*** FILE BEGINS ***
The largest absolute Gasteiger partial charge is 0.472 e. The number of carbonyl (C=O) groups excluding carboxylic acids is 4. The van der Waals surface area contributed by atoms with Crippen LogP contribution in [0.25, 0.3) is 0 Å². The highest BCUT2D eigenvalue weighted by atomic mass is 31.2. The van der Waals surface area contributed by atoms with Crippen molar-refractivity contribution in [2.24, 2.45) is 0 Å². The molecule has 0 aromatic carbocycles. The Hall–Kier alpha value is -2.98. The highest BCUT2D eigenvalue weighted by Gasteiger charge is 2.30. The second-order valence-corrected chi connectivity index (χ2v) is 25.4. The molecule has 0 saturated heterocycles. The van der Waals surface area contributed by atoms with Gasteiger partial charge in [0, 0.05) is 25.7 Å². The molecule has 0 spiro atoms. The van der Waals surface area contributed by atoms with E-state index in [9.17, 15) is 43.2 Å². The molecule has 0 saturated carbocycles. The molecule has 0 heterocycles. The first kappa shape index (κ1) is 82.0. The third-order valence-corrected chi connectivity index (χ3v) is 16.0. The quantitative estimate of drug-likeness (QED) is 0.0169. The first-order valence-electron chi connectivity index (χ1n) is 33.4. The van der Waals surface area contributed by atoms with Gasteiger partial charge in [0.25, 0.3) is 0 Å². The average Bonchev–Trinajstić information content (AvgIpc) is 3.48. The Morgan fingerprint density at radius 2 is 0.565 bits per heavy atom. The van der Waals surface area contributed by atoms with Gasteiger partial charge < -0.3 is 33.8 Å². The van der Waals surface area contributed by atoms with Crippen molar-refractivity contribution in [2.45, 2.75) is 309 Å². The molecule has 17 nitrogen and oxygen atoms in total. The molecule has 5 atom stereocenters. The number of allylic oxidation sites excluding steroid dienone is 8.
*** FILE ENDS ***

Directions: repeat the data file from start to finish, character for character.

The largest absolute Gasteiger partial charge is 0.472 e. The number of carbonyl (C=O) groups excluding carboxylic acids is 4. The van der Waals surface area contributed by atoms with Crippen LogP contribution in [0.25, 0.3) is 0 Å². The highest BCUT2D eigenvalue weighted by atomic mass is 31.2. The van der Waals surface area contributed by atoms with Crippen molar-refractivity contribution in [2.24, 2.45) is 0 Å². The molecule has 0 aromatic carbocycles. The Hall–Kier alpha value is -2.98. The highest BCUT2D eigenvalue weighted by Gasteiger charge is 2.30. The second-order valence-corrected chi connectivity index (χ2v) is 25.4. The molecule has 0 saturated heterocycles. The van der Waals surface area contributed by atoms with Gasteiger partial charge in [0, 0.05) is 25.7 Å². The molecule has 0 spiro atoms. The van der Waals surface area contributed by atoms with E-state index in [9.17, 15) is 43.2 Å². The molecule has 0 saturated carbocycles. The molecule has 0 heterocycles. The first kappa shape index (κ1) is 82.0. The third-order valence-corrected chi connectivity index (χ3v) is 16.0. The quantitative estimate of drug-likeness (QED) is 0.0169. The first-order valence-electron chi connectivity index (χ1n) is 33.4. The van der Waals surface area contributed by atoms with Gasteiger partial charge in [0.25, 0.3) is 0 Å². The average Bonchev–Trinajstić information content (AvgIpc) is 3.48. The Morgan fingerprint density at radius 2 is 0.565 bits per heavy atom. The van der Waals surface area contributed by atoms with Gasteiger partial charge < -0.3 is 33.8 Å². The van der Waals surface area contributed by atoms with Crippen molar-refractivity contribution in [2.45, 2.75) is 309 Å². The molecule has 17 nitrogen and oxygen atoms in total. The molecule has 5 atom stereocenters. The number of allylic oxidation sites excluding steroid dienone is 8.